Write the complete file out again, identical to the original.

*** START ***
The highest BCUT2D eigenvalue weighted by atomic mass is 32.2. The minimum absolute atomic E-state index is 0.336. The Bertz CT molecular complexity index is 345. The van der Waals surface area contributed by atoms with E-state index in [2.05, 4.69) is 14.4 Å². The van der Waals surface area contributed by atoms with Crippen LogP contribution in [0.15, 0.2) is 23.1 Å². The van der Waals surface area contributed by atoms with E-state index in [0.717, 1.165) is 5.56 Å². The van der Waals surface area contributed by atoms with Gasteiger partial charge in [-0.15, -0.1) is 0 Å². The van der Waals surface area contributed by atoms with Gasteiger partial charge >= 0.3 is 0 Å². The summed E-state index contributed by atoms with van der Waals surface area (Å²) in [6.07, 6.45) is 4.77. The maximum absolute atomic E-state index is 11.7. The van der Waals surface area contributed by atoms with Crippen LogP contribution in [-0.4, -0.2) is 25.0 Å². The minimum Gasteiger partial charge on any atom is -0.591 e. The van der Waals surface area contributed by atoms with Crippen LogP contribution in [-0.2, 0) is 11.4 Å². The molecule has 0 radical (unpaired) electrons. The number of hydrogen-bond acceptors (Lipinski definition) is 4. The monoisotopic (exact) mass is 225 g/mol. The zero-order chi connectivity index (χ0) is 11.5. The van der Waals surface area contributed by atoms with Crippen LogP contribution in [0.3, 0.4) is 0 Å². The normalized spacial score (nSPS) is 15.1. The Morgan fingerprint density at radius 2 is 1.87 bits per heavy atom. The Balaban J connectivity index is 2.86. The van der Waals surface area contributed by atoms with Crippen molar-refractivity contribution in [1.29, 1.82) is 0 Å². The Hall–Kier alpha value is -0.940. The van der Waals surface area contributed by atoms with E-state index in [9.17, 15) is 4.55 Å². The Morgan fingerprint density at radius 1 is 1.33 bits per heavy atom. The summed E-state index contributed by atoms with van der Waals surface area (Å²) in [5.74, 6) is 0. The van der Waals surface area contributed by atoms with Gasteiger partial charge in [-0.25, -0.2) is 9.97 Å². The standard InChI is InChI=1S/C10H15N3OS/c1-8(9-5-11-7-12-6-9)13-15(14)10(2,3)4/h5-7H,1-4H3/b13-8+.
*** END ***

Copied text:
The highest BCUT2D eigenvalue weighted by atomic mass is 32.2. The minimum absolute atomic E-state index is 0.336. The Bertz CT molecular complexity index is 345. The van der Waals surface area contributed by atoms with E-state index in [2.05, 4.69) is 14.4 Å². The van der Waals surface area contributed by atoms with Crippen LogP contribution in [0.15, 0.2) is 23.1 Å². The van der Waals surface area contributed by atoms with E-state index in [0.717, 1.165) is 5.56 Å². The van der Waals surface area contributed by atoms with Gasteiger partial charge in [-0.15, -0.1) is 0 Å². The van der Waals surface area contributed by atoms with Gasteiger partial charge >= 0.3 is 0 Å². The summed E-state index contributed by atoms with van der Waals surface area (Å²) in [6.07, 6.45) is 4.77. The maximum absolute atomic E-state index is 11.7. The van der Waals surface area contributed by atoms with Crippen LogP contribution in [-0.4, -0.2) is 25.0 Å². The minimum Gasteiger partial charge on any atom is -0.591 e. The van der Waals surface area contributed by atoms with Crippen LogP contribution in [-0.2, 0) is 11.4 Å². The molecule has 0 radical (unpaired) electrons. The number of hydrogen-bond acceptors (Lipinski definition) is 4. The monoisotopic (exact) mass is 225 g/mol. The zero-order chi connectivity index (χ0) is 11.5. The van der Waals surface area contributed by atoms with Crippen LogP contribution in [0.3, 0.4) is 0 Å². The normalized spacial score (nSPS) is 15.1. The Morgan fingerprint density at radius 2 is 1.87 bits per heavy atom. The Balaban J connectivity index is 2.86. The van der Waals surface area contributed by atoms with Crippen molar-refractivity contribution in [1.29, 1.82) is 0 Å². The Hall–Kier alpha value is -0.940. The van der Waals surface area contributed by atoms with E-state index in [9.17, 15) is 4.55 Å². The Morgan fingerprint density at radius 1 is 1.33 bits per heavy atom. The summed E-state index contributed by atoms with van der Waals surface area (Å²) in [5.74, 6) is 0. The van der Waals surface area contributed by atoms with Gasteiger partial charge in [-0.25, -0.2) is 9.97 Å². The standard InChI is InChI=1S/C10H15N3OS/c1-8(9-5-11-7-12-6-9)13-15(14)10(2,3)4/h5-7H,1-4H3/b13-8+.